Our leaders are not listening to the upstreamer family physicians, teachers, public health, military, nurses, and front line public servants. Leaders need to listen to those who have the perspectives that can help to better understand normal Americans and those facing numerous dimensions of challenges. This perspective is often shaped because front liners tend to arise from lower and middle income and upper middle income Americans, rather than the top of the socioeconomic heap. Our top leaders, on the other hand, tend to come more from the exclusive sector, and such upbringing makes it difficult to understand the daily lives of most Americans.
Few want to take responsibility for poor child well being, failures of investment in child development, numerous errors in the production and retention of important health care workforce, health costs that are too high for the outcomes, and other broken designs such as school funding mechanisms. It is easier to blame teachers or physicians rather than to make the investments that can make a difference. It is hard to see how these increasing costs and distractions prevent the investments that we need to make in our children – and our future.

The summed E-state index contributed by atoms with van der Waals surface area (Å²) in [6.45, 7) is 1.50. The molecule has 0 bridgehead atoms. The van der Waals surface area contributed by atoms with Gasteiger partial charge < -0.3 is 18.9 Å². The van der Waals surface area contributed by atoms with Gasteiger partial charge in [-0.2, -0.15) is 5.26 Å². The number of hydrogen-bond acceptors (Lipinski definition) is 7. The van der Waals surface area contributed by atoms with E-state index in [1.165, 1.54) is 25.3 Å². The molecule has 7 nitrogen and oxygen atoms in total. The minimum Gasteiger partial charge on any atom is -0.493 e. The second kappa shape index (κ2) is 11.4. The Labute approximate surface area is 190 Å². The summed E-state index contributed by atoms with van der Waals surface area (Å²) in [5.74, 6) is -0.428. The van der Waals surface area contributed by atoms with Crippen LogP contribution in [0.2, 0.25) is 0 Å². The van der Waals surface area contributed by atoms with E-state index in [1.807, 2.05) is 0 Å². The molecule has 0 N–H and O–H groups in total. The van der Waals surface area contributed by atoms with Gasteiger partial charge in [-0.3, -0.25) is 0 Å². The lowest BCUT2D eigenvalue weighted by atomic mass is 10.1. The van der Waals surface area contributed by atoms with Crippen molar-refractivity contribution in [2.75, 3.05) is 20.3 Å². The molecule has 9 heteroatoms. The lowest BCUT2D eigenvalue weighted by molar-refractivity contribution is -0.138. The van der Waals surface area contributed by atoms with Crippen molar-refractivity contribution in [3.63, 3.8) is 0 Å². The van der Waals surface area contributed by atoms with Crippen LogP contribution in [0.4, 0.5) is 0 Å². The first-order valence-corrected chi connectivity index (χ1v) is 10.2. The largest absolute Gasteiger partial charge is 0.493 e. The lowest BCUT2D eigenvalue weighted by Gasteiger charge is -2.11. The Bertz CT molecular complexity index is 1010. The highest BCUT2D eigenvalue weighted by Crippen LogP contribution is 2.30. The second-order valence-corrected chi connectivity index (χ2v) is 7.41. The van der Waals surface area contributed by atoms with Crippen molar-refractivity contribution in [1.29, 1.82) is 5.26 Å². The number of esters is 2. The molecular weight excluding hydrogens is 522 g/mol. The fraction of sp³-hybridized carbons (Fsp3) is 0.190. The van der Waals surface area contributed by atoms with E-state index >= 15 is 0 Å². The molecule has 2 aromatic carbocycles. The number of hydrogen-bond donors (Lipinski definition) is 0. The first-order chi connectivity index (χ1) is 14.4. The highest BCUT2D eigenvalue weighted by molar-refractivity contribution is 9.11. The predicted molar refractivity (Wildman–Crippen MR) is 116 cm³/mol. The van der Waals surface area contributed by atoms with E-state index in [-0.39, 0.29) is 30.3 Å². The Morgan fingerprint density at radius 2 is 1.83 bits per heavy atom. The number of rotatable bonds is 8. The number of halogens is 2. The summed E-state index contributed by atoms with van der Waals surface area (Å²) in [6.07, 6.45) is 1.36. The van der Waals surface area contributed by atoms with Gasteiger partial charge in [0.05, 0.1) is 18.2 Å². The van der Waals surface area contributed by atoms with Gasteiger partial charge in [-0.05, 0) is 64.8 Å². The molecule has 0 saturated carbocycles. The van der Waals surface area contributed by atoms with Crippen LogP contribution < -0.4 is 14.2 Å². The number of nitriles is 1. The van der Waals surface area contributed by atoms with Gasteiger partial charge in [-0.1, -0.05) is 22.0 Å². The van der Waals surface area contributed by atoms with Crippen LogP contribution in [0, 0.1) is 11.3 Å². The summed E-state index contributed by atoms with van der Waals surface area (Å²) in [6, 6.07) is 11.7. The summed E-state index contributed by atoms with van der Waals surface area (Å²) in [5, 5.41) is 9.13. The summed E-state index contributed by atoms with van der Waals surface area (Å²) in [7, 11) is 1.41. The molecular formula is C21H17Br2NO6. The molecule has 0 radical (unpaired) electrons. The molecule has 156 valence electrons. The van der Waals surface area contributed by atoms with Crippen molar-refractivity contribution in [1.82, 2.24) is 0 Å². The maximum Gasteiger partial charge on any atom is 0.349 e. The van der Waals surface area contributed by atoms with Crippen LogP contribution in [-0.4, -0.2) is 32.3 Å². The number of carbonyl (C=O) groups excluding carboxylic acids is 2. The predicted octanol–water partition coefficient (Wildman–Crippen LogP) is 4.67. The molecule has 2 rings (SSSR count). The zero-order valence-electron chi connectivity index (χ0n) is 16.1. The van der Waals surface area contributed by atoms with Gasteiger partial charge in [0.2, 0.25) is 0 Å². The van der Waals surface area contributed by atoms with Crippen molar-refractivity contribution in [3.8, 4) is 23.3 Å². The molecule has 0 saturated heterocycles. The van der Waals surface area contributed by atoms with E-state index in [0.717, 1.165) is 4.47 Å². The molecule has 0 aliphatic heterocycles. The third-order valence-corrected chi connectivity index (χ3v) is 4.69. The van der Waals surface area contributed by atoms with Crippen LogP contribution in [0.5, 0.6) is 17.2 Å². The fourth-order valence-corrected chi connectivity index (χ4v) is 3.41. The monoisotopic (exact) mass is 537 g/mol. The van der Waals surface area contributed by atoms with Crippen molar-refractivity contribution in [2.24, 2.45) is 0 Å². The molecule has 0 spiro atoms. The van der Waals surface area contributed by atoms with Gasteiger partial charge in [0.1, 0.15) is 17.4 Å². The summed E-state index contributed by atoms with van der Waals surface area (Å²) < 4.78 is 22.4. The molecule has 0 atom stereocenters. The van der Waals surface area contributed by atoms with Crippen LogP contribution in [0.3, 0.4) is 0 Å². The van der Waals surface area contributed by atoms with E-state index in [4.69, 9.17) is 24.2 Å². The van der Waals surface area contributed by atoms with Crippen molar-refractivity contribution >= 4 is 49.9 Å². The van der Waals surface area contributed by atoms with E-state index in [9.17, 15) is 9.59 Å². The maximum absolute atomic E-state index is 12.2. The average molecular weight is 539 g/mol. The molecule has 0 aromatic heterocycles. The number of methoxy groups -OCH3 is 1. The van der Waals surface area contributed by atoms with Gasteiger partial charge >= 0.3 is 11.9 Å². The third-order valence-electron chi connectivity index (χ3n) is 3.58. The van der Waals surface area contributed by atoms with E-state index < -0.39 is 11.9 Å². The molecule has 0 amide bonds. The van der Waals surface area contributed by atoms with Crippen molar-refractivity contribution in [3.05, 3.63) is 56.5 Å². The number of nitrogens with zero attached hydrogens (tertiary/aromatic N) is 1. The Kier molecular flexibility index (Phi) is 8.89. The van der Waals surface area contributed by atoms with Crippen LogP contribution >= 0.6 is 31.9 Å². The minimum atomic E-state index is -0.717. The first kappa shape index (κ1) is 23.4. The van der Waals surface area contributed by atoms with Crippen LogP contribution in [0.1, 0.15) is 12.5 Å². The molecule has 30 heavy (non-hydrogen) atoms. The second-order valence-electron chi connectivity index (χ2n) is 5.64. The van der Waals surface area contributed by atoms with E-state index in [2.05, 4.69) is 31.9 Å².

How Do Declining Opportunities for Most Americans Shape Lack of Health Access?
Asian Indian choice of FM was 2% for the 1990s – the population segment most representative of highest income, most urban, children of professionals in census and in AAMC data. All such populations are 3 – 10 times more likely to gain medical school admission in the US compared to the average. Advantages of child well being from the start of life are evident.